CbM (St. Marys and Humeniuk) "Information" Campaigns
Ladies and gentlemen, CBM (St. Marys and Humeniuk) has scheduled so-called online “Information” campaigns for March 9, 10 and 11, 2021. Residents and members of Caledon Council that intend to attend the online “Information” campaigns should be made aware of what St. Marys and Mr. Humeniuk (principal of TPC Osprey Valley Golf Course) have been up to during the past two decades in their collaborative effort to launch three blasting quarries below the water table. They have assembled massive amounts of land, which they plan to destroy and cause untold damage to the environment, and negatively impact the lives of countless people, compromising their health and safety, their quality of life, and reducing the value of their properties.
· St. Marys assembly in the SW quadrant of Charleston Sdrd and Cataract Rd consists of 285.76 acres, of which 47.216 acres are within the Settlement Area of the Hamlet of Cataract (All 47.216 acres are also within the Niagara Escarpment Plan). In 1980, although the availability of water was an issue, subdivision approval was granted for a 34-acre parcel (within the hamlet), but the approval had lapsed three years later in 1983. (See attached documentation). In 2003, when St. Marys bought the 186-acre parcel, which includes the 47 acres within the Settlement Area, the parcel was registered in a numbered company to conceal the true ownership of the parcel, and with full knowledge that 47 acres are within the Settlement Area, as disclosed on the MLS listing. (see attached particulars of 2003 acquisition)
· Humeniuk (Owner of TPC Osprey Valley Golf Course) entered into a 35-year Lease and Royalty Agreement with St. Marys Cement Inc. from July 4, 2019 to July 3, 2054 for 413.56 acres, consisting of 323.41 acres (west of Main St) and 90.15 acres (east of Main St), with St. Marys Cement Inc. granted a first right of refusal. (see attached ownership details)
· John Henry McClellan sold 100.26 acres at the northeast corner of Charleston Sdrd and Mississauga Rd to St. Marys Cement Inc. on December 11, 2020, with a right of first refusal to purchase the property on the earliest of 20 years after the date of this Agreement, the date on which SMC obtains a licence under the Aggregate Resources Act or the death of McClellan. (see attached ownership details)
St. Marys and Humeniuk have acted as if the process of obtaining a licence under the Aggregate Resources Act is a fait accompli, even though no rezoning and Official Plan applications have been filed.
Mr. Humeniuk has massive land holdings in the area as shown of the “Proposed Modifications to Schedule A for the Osprey valley lands,” to which he more recently added 18970 Main St (197.20 acres) and 19370 Main St (101.76 acres). See attached acquisition particulars. Quarries blasting below the water table are not compatible with Mr. Humeniuk’s plans to expand the nearby TPC Osprey Valley golf course with a new clubhouse, cottages or villas, and a conference centre. Blasting quarries and golfing don’t mix!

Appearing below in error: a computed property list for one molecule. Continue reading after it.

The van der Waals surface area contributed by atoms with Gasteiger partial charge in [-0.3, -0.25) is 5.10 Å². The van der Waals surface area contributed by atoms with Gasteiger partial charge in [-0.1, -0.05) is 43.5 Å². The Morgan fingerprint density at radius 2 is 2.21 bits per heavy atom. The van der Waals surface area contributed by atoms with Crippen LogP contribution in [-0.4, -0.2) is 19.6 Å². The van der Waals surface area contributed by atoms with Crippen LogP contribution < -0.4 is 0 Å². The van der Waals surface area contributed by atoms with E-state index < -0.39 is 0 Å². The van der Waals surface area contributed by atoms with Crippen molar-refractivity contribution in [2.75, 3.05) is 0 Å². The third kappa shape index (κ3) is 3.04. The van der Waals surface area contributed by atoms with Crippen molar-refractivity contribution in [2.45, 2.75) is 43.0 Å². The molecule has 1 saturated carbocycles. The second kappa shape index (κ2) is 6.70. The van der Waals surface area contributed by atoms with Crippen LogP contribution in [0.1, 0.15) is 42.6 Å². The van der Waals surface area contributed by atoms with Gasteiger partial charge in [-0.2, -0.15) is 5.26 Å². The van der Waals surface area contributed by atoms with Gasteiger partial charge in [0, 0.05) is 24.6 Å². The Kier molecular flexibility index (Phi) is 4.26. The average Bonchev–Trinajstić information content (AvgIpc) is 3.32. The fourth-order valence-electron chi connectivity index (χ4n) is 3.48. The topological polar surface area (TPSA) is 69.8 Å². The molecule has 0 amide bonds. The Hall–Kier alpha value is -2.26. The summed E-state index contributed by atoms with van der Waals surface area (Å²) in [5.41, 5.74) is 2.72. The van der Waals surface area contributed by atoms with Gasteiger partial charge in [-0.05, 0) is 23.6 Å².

Mr. Humeniuk and St. Marys have spent the past two decades assembling land with the intention of establishing three quarries blasting below the water table in the following locations:
· Southwest quadrant of Charleston Sdrd and Cataract Rd (southerly extension of Main St)
· Northeast quadrant of Charleston Sdrd and Main St (northerly extension of Cataract Rd)
· NW quadrant of Charleston Sdrd and Main St, extending to Mississauga Rd
Of course, no well-informed or well-advised person would ever purchase a home or business (or want to be near) a quarry blasting below the water table:
· Who would possibly want to golf next to a blasting quarry and be exposed to noise, airblast (overpressure), ground vibration, fugitive dust, and possibly sustain injury or death from flyrock? Flyrock is a phenomenon of blasting rock, and can be launched great distances from the site of the blast. I documented 92 flyrock incidents, where the travel distances were known, and some flyrock travelled in excess of 2,500 metres (2.5 kilometres). Attached is a Flyrock Power Point presentation prepared by Mr. Hill, P.Eng. that graphically illustrates the dangers and devastating consequences of flyrock. (also see Blasting Regulations Changes & Flyrock, 2009, which shows and describes seven flyrock incidents, Slides 14-17, https://dmme.virginia.gov/dmm/PDF/TRAINING/REFRESHER/lawchanges/ARBlastingRegChanges2009.pdf)
· Who would possibly want to reside or conduct business near a blasting quarry, and be exposed to noise, airblast (overpressure), ground vibration, fugitive dust, and possibly sustain injury or death from flyrock?
· Who would want to expose their children, pets or family members suffering from Post Traumatic Stress Disorder (PTSD) to the terrifying sound of repeated blasting?
· Who would want to endure the adverse effects, including repeated blasting, of a blasting quarry for the next 35 years (or more)?
· Who would possibly want to drive (e.g., school bus, passenger vehicle, delivery trucks) or cycle or walk by a blasting quarry and risk being showered by flyrock debris and fugitive dust?
· Who would possibly want to be exposed to the increase in truck traffic and the accidents that inevitably follow?
· Who would possibly want to visit any tourist or recreational facilities near a blasting quarry, which is hardly conducive to expanding Caledon’s growing tourism industry?
· What municipality would expect to have its property tax base destroyed by blasting quarry operations, which pay taxes at an acreage rate consistent with low quality farm land rather an acreage rate based on industrial use?
· Why should the homeowners and other businesses in Caledon be expected to absorb the loss of realty taxes occasioned by blasting quarry operations?
· You won’t be able to enjoy backyard social gatherings, your pool or have an outdoor barbeque, do yard work, hang laundry out to dry, plant an organic garden/farm, or allow livestock (or pets) to graze on grass covered with fugitive dust, potentially toxic.